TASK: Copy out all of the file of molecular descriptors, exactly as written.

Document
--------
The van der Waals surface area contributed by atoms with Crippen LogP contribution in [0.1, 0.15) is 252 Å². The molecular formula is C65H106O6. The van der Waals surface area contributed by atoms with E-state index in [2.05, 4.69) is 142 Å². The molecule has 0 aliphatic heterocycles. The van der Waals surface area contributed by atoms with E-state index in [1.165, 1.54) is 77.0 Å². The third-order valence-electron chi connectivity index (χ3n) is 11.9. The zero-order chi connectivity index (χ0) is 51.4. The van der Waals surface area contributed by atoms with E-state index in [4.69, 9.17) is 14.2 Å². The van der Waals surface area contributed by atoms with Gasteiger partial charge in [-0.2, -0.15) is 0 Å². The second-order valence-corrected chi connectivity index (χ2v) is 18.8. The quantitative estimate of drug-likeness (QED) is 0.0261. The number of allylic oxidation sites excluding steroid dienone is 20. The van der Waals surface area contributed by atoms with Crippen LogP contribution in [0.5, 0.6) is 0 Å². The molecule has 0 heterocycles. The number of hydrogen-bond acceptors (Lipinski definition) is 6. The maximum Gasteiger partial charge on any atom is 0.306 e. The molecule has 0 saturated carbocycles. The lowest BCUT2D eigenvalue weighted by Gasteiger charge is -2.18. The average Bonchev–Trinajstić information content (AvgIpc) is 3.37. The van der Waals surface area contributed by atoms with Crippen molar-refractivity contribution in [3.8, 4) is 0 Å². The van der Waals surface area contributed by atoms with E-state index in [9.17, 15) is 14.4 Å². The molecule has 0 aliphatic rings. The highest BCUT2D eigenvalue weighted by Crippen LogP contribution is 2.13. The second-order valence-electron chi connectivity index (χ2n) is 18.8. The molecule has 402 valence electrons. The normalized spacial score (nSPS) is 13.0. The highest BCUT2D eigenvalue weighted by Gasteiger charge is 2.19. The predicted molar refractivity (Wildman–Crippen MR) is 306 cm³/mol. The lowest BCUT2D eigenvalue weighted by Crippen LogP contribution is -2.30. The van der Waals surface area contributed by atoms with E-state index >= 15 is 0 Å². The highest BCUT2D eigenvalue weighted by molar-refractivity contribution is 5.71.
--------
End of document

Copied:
The van der Waals surface area contributed by atoms with Crippen LogP contribution in [0.1, 0.15) is 252 Å². The molecular formula is C65H106O6. The van der Waals surface area contributed by atoms with E-state index in [2.05, 4.69) is 142 Å². The molecule has 0 aliphatic heterocycles. The van der Waals surface area contributed by atoms with E-state index in [1.165, 1.54) is 77.0 Å². The third-order valence-electron chi connectivity index (χ3n) is 11.9. The zero-order chi connectivity index (χ0) is 51.4. The van der Waals surface area contributed by atoms with E-state index in [4.69, 9.17) is 14.2 Å². The van der Waals surface area contributed by atoms with Gasteiger partial charge in [-0.2, -0.15) is 0 Å². The second-order valence-corrected chi connectivity index (χ2v) is 18.8. The quantitative estimate of drug-likeness (QED) is 0.0261. The number of allylic oxidation sites excluding steroid dienone is 20. The van der Waals surface area contributed by atoms with Crippen LogP contribution in [0.5, 0.6) is 0 Å². The molecule has 0 heterocycles. The number of hydrogen-bond acceptors (Lipinski definition) is 6. The maximum Gasteiger partial charge on any atom is 0.306 e. The molecule has 0 saturated carbocycles. The lowest BCUT2D eigenvalue weighted by Gasteiger charge is -2.18. The average Bonchev–Trinajstić information content (AvgIpc) is 3.37. The van der Waals surface area contributed by atoms with Crippen molar-refractivity contribution in [3.8, 4) is 0 Å². The van der Waals surface area contributed by atoms with E-state index in [9.17, 15) is 14.4 Å². The molecule has 0 aliphatic rings. The highest BCUT2D eigenvalue weighted by Crippen LogP contribution is 2.13. The second-order valence-electron chi connectivity index (χ2n) is 18.8. The molecule has 402 valence electrons. The normalized spacial score (nSPS) is 13.0. The highest BCUT2D eigenvalue weighted by Gasteiger charge is 2.19. The predicted molar refractivity (Wildman–Crippen MR) is 306 cm³/mol. The lowest BCUT2D eigenvalue weighted by Crippen LogP contribution is -2.30. The van der Waals surface area contributed by atoms with E-state index >= 15 is 0 Å². The highest BCUT2D eigenvalue weighted by molar-refractivity contribution is 5.71.